It occurred to me recently that celebrities just don’t get enough exposure in the press. I feel sorry for them. And because I feel sorry for them I’m devoting this editorial to them, the poor things. It might be nothing we don’t already know, but it’s still damn odd that we still seem far more interested in Nicole Ritchie’s eating (or, as the case may be, non-eating) habits than, say, the Zimbabwe issue. That, of course, is not going to change in a hurry, but if we must get worked up about celebrities, let them at the very least be our own.

What’s wrong with ours anyway? I’ll tell you what. They just don’t understand that the way to guarantee a double page spread in Heat Magazine is to get loaded and run through Sandton City with syringes dangling from between your toes, pursued by a scratched and hysterical spouse. It’s dead easy. If that’s a bridge too far, just convert to Scientology. Or get a Chihuahua. Or simply email your holiday snaps to Heat yourself like a certain local presenter who will remain nameless. Let’s just say he may or may not have been involved in Idols, and may or may not have a surname that means ‘fungus often found on rocks’.

We shouldn’t really try to help them though, should we? I mean, this ineptitude of our local schlebs could be a good thing; after all, being a winner in the celebrity realm often means the opposite in the real world, and vice versa. We might celebrate the fact that our circle of shame rarely finds anything more outrageous than a sweaty armpit or a weird fourth toe.

It’s a perverse compliment to our culture, suggesting as it does a nation interested in other, more important things. Not so fast. We might be above gobbling up Danny K’s every move, but there are reasons for that: One, Danny K’s moves aren’t very interesting. And two, we’ve got our own brand of tabloid rubbish, it’s just different rubbish. Every day, millions of South African readers are scouring features about alien tokolosh kidnappers who steal babies or stories headlined: ‘Knocked Out By Sex: Lovers blame each other after man faints on the job’ or, waũt for it, ‘The Girls Who Pee Spoons: Amazing story and pictures, page 2’. Eish.

This month in Extra Virgin we interview Hollywood’s hottest new comedy director, Judd Apatow, ahead of the double release of his films ‘Knocked Up’ and ‘Superbad’. We recommend a visit to a place famous for its olives and mohair and tell you (no, warn you) about James Blunt’s new album. What would you do without us? I shudder at the thought.

The Editor

Judd Apatow shot to fame with his directorial debut, ‘The 40-year-old Virgin’. Now he’s being hailed as Hollywood’s comedy saviour following the success of ‘Knocked Up’ and ‘Superbad’, both set for release in South Africa this month. We asked Apatow, and ‘Superbad’ producer Greg Mottola, about newfound fame.

By Arthur Christopher

It isn’t quite warm enough for the beach, you haven’t quite recovered from the crowds you had to fight past to get a wave last summer but after a long winter of Facebook poking and a bit of work, you need a break. Here are three out of the way towns that offer the sort of rural rejuvenation that will last you until Christmas.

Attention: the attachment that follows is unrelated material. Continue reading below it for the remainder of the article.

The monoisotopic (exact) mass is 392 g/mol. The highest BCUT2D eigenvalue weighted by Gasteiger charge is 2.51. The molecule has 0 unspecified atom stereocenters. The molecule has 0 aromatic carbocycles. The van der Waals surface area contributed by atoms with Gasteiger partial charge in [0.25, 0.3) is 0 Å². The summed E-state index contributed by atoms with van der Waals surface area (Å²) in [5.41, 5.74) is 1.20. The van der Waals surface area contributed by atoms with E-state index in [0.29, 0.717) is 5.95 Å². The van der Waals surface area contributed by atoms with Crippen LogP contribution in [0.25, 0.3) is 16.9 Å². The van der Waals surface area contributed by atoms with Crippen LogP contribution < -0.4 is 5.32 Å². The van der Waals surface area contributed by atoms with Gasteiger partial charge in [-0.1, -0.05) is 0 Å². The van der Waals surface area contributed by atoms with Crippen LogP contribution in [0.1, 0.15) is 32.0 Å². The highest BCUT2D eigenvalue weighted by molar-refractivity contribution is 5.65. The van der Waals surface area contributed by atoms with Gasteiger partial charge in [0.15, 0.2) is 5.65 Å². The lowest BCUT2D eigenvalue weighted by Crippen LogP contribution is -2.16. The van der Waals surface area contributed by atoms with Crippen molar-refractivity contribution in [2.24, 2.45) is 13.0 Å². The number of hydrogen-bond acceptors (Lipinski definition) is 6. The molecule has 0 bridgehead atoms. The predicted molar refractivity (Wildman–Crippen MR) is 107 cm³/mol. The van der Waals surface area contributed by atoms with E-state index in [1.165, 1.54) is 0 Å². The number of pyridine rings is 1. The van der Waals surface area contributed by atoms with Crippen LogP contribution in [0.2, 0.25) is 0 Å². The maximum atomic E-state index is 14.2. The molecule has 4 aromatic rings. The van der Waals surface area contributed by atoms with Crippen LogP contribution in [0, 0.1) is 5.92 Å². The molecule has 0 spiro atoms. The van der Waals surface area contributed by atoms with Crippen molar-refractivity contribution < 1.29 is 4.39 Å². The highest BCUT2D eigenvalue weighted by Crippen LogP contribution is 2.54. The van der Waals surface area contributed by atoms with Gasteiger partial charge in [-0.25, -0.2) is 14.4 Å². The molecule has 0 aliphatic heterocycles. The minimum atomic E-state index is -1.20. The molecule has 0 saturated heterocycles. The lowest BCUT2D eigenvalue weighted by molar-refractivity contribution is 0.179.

James Blunt – ‘All The Lost Souls’

It’s too easy to have a go at James Blunt, so we’ll start with a compliment. The songs on his sophomore album, All The Lost Souls, are almost unnervingly catchy. Single ‘1973’ – a decent stab at a Coldplay-esque piano ballad – ‘Shine On’, and ‘Same Mistake’ will ensure that achieves the...

Turin Brakes – ‘Dark on Fire’

It was only a matter of time before Turin Brakes upped the tempo. After three mellow, mainly acoustic albums – the first of which, The Optimist Up, was a hit in South Africa – singer songwriters Olly Knights and Gale Paridjanian have produced an album that might be ...

Midlake – ‘The Trials of Van Occupanther’

The current tendency for indie rock bands to produce instantly likeable albums that will keep them in converse and cigarettes has compromised their longevity. A hit or two in the first few tracks, a slick album cover and a good first video can ensure success. So it is a joy these days to...

The Jane Austen Book Club
Lisa Haagensen

Director Robin Swicord was asking to be misinterpreted when he chose to title his debut film The Jane Austen Book Club, but those assuming the film follows the lives of the British gentry around the English...

Matthew Freemantle

Hollywood has long coveted a replacement for Tom Hanks – a curly haired, attractive-but-unglamorous nice guy who can play both romantic lead and blockbuster hero. They might have found him in ...

Knocked Up
Matthew Freemantle

The poster for the film said it all: An enormous mugshot of leading man Seth Rogen’s chubby, unshaven, goofy face, grimacing queasily above the words, ‘What if this guy got you pregnant?’. Judd Apatow, who brought ...

By Arthur Christopher

Over 20 years ago The Economist conceived an ingenious mothod of comparing purchasing power in a range of countries, based on the price of a McDonald's hamburger. Since then, the so-called 'Big Mac Index' has been a valuable reference point from which to examine whether currencies are overvalued or undervalued in the foreign exchange market...

Leonie Joubert

The winter of 2007 felt brutal: severe flooding drove many from their homes across the Cape Flats and even parts of Cape Town’s southern suburbs were sump-deep in runoff; repeated snowfalls over many parts of the country, including the first in Gauteng since September, 1981, and Pretoria since June, 1968; some Free State maize farmers reported the worst frosts seen in three decades, if not more. Global warming? Yeah, right!

Well, there’s an explanation, because it turns out there’s a big difference between once-off weather events – or a winter full of them – and climate...

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